Disclaimer

Mondaq Ltd and/or its respective suppliers make no representations about the suitability of the information contained in the documents and related graphics published on this server for any purpose. All such documents and related graphics are provided "as is" without warranty of any kind. Mondaq Ltd and/or its respective suppliers hereby disclaim all warranties and conditions with regard to this information, including all implied warranties and conditions of merchantability, fitness for a particular purpose, title and non-infringement. In no event shall Mondaq Ltd and/or its respective suppliers be liable for any special, indirect or consequential damages or any damages whatsoever resulting from loss of use, data or profits, whether in an action of contract, negligence or other tortious action, arising out of or in connection with the use or performance of information available from this server.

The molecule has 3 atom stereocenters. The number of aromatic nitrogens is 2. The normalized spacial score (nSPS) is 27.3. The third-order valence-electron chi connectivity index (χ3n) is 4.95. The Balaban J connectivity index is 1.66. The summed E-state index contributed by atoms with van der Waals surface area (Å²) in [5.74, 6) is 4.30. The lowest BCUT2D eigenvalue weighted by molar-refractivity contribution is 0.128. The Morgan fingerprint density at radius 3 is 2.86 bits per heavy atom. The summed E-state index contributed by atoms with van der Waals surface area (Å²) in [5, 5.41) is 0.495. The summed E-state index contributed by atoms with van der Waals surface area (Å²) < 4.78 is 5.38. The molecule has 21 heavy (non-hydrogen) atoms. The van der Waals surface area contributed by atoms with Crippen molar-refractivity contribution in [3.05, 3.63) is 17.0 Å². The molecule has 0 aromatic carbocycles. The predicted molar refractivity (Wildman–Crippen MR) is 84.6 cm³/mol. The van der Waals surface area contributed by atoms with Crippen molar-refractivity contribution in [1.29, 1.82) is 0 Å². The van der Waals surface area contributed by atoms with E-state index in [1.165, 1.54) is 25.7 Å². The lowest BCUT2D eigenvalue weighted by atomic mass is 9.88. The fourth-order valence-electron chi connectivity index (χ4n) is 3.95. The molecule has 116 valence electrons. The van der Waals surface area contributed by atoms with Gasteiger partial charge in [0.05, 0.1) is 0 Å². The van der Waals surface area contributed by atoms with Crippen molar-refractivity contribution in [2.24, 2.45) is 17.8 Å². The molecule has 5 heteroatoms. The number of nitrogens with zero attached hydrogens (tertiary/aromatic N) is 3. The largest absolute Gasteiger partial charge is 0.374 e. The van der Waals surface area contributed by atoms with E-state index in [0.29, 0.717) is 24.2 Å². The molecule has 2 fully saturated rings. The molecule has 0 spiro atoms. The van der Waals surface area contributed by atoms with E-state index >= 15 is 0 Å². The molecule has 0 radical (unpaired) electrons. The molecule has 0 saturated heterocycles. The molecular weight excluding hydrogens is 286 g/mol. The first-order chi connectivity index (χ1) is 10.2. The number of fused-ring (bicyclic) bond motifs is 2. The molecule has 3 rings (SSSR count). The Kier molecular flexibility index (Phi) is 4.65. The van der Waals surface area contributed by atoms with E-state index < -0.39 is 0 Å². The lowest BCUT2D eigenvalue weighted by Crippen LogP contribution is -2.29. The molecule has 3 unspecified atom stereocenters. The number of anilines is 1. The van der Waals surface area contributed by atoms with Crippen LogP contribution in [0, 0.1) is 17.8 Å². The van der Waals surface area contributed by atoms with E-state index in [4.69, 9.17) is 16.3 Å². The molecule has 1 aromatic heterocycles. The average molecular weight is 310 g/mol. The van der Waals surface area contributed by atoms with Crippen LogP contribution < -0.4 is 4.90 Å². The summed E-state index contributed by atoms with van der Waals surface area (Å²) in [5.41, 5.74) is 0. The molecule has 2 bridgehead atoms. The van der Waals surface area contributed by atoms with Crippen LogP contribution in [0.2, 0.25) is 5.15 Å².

The documents and related graphics published on this server could include technical inaccuracies or typographical errors. Changes are periodically added to the information herein. Mondaq Ltd and/or its respective suppliers may make improvements and/or changes in the product(s) and/or the program(s) described herein at any time.

Registration

Mondaq Ltd requires you to register and provide information that personally identifies you, including what sort of information you are interested in, for three primary purposes:

  • To allow you to personalize the Mondaq websites you are visiting.
  • To enable features such as password reminder, newsletter alerts, email a colleague, and linking from Mondaq (and its affiliate sites) to your website.
  • To produce demographic feedback for our information providers who provide information free for your use.

Mondaq (and its affiliate sites) do not sell or provide your details to third parties other than information providers. The reason we provide our information providers with this information is so that they can measure the response their articles are receiving and provide you with information about their products and services.

If you do not want us to provide your name and email address you may opt out by clicking here .